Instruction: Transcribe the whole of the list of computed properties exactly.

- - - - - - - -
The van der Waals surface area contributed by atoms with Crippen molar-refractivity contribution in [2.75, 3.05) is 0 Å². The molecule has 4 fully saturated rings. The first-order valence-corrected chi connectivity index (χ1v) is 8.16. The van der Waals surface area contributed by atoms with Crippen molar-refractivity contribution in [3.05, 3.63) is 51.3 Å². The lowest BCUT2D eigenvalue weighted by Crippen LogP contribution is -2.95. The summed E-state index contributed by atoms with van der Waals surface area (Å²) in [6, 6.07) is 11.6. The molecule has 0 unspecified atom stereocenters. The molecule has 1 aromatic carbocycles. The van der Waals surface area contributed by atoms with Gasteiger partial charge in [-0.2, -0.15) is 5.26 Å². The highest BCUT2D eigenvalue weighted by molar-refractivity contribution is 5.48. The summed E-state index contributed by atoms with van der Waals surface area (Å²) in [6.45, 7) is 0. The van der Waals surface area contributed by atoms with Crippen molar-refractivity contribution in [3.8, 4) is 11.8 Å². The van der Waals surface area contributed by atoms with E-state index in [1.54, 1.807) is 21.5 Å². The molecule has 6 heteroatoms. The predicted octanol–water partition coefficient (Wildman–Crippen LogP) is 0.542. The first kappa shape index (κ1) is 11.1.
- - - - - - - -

The van der Waals surface area contributed by atoms with Crippen molar-refractivity contribution in [2.75, 3.05) is 0 Å². The molecule has 4 fully saturated rings. The first-order valence-corrected chi connectivity index (χ1v) is 8.16. The van der Waals surface area contributed by atoms with Crippen molar-refractivity contribution in [3.05, 3.63) is 51.3 Å². The lowest BCUT2D eigenvalue weighted by Crippen LogP contribution is -2.95. The summed E-state index contributed by atoms with van der Waals surface area (Å²) in [6, 6.07) is 11.6. The molecule has 0 unspecified atom stereocenters. The molecule has 1 aromatic carbocycles. The van der Waals surface area contributed by atoms with Gasteiger partial charge in [-0.2, -0.15) is 5.26 Å². The highest BCUT2D eigenvalue weighted by molar-refractivity contribution is 5.48. The summed E-state index contributed by atoms with van der Waals surface area (Å²) in [6.45, 7) is 0. The van der Waals surface area contributed by atoms with Crippen molar-refractivity contribution in [3.8, 4) is 11.8 Å². The van der Waals surface area contributed by atoms with E-state index in [1.54, 1.807) is 21.5 Å². The molecule has 6 heteroatoms. The predicted octanol–water partition coefficient (Wildman–Crippen LogP) is 0.542. The first kappa shape index (κ1) is 11.1.